| 5:59 AM EST

The BLOODHOUND Disassembled

This is the BLOODHOUND: Yes, it is a rocket car.
#Carbon #HP #Jaguar

Share

Facebook Share Icon LinkedIn Share Icon Twitter Share Icon Share by EMail icon Print Icon

This is the BLOODHOUND:

B

Yes, it is a rocket car. But it is a hybrid rocket car. That’s because in addition to the Rolls-Royce EJ200 jet engine and cluster of Nammo rockets, it has a 550-hp supercharged Jaguar V8. Maybe they need something to run the alternator for the gauges.

All in, they’re looking at some 135,000 thrust horsepower.

Anyway, the BLOODHOUND, which is being built in Bristol, UK, is intended to break the land-speed record sometime in 2016. The current record was set in 1997 by the Thrust SSC, a vehicle developed by Richard Noble and driven by Andy Green. That vehicle achieved 763 mph.

It so happens that the project director for BLOODHOUND is Richard Noble. You can guess who the driver will be.

The objective for the BLOODHOUND speed-wise is to hit 1,000 mph.

The objective for the development of the BLOODHOUND is to engage students in primary and secondary schools in the excitement of automotive (and arguably aerospace) engineering.

The car consists of a titanium upper chassis, carbon-fiber monocoque and cabin, and some 3,497 other parts, not counting the 22,500 aerospace-rivets.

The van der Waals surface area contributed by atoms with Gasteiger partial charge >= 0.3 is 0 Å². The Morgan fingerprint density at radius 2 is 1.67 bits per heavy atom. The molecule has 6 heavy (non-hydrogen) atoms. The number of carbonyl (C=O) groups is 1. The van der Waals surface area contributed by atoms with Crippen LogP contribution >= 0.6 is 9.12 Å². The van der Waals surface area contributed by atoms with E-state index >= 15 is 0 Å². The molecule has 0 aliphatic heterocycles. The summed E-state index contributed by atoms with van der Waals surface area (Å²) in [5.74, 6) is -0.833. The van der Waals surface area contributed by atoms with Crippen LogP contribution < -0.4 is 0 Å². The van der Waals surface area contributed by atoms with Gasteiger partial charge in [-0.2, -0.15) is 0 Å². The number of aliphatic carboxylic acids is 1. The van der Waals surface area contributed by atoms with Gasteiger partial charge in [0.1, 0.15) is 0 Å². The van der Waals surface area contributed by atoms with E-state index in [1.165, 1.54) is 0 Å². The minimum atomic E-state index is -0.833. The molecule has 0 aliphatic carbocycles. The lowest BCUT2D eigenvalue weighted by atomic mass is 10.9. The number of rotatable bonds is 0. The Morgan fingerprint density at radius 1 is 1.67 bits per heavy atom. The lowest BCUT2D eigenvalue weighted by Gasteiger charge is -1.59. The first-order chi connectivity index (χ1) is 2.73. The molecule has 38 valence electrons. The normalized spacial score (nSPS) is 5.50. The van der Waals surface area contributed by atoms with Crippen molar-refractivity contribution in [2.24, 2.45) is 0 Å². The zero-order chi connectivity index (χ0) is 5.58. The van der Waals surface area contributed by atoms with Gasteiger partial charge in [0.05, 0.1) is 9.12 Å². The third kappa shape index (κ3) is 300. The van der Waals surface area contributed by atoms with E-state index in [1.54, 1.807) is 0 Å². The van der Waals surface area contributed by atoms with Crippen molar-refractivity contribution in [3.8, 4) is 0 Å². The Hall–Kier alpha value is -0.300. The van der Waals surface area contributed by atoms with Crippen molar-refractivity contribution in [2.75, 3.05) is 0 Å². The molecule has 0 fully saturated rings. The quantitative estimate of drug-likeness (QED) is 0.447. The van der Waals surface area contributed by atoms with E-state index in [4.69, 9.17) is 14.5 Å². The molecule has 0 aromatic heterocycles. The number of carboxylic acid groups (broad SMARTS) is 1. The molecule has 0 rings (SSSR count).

Here’s the car and driver Andy Green (if you didn’t guess it earlier, looks like you’ve got it now) in a fundamental state:

B

Photo by Stefan Marjoram

Wonder if they have an instruction book to put it together?

IceRocket Tags: Bloodhound,Thrust SSC,Andy Green,Richard Noble,land-speed record

RELATED CONTENT

  • Do Plastic Body Panels Have A Future?

    Remember those Saturn commercials showing shopping carts bouncing harmlessly off of plastic body panels? Good idea, right? But apparently the approach never really caught on. Now the question is: will it ever?

  • Can You Glue A Car Together?

    I'm not talking about a plastic Revell model of a '57 Chevy, but a real vehicle, one that rolls off an assembly line in 1999 with another 99,999 just like it right behind. Is it possible, or is this just a fantasy of the marketing department at Elmer's?

  • Prototyping Materials and Processes for Automotive Lightweighting

    Material selection is the key factor for making vehicles lighter. Here’s a quick look at the best options that also lend themselves to quick-turn, fully functional prototypes.